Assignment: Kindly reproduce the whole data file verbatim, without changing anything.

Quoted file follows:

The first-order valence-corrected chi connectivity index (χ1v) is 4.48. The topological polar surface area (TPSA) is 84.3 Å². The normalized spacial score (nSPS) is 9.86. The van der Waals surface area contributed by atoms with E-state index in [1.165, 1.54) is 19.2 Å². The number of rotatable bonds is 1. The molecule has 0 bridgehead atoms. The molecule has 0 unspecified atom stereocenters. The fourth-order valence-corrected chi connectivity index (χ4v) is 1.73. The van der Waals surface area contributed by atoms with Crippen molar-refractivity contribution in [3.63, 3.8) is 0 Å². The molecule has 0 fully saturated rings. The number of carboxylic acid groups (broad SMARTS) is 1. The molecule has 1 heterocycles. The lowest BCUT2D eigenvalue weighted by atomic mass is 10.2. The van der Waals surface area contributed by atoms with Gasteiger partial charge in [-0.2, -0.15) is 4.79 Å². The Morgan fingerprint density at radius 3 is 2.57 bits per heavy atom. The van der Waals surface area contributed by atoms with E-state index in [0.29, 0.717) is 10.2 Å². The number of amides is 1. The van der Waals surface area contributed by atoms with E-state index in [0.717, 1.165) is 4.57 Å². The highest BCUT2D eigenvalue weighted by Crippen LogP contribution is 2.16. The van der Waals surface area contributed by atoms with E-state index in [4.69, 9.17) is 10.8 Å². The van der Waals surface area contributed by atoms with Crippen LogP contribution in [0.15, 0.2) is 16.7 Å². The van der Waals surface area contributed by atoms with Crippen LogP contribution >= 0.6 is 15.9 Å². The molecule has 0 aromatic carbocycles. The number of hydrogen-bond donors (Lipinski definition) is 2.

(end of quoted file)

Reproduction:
The first-order valence-corrected chi connectivity index (χ1v) is 4.48. The topological polar surface area (TPSA) is 84.3 Å². The normalized spacial score (nSPS) is 9.86. The van der Waals surface area contributed by atoms with E-state index in [1.165, 1.54) is 19.2 Å². The number of rotatable bonds is 1. The molecule has 0 bridgehead atoms. The molecule has 0 unspecified atom stereocenters. The fourth-order valence-corrected chi connectivity index (χ4v) is 1.73. The van der Waals surface area contributed by atoms with Crippen molar-refractivity contribution in [3.63, 3.8) is 0 Å². The molecule has 0 fully saturated rings. The number of carboxylic acid groups (broad SMARTS) is 1. The molecule has 1 heterocycles. The lowest BCUT2D eigenvalue weighted by atomic mass is 10.2. The van der Waals surface area contributed by atoms with Gasteiger partial charge in [-0.2, -0.15) is 4.79 Å². The Morgan fingerprint density at radius 3 is 2.57 bits per heavy atom. The van der Waals surface area contributed by atoms with E-state index in [0.29, 0.717) is 10.2 Å². The number of amides is 1. The van der Waals surface area contributed by atoms with E-state index in [0.717, 1.165) is 4.57 Å². The highest BCUT2D eigenvalue weighted by Crippen LogP contribution is 2.16. The van der Waals surface area contributed by atoms with E-state index in [4.69, 9.17) is 10.8 Å². The van der Waals surface area contributed by atoms with Crippen LogP contribution in [0.15, 0.2) is 16.7 Å². The van der Waals surface area contributed by atoms with Crippen LogP contribution >= 0.6 is 15.9 Å². The molecule has 0 aromatic carbocycles. The number of hydrogen-bond donors (Lipinski definition) is 2.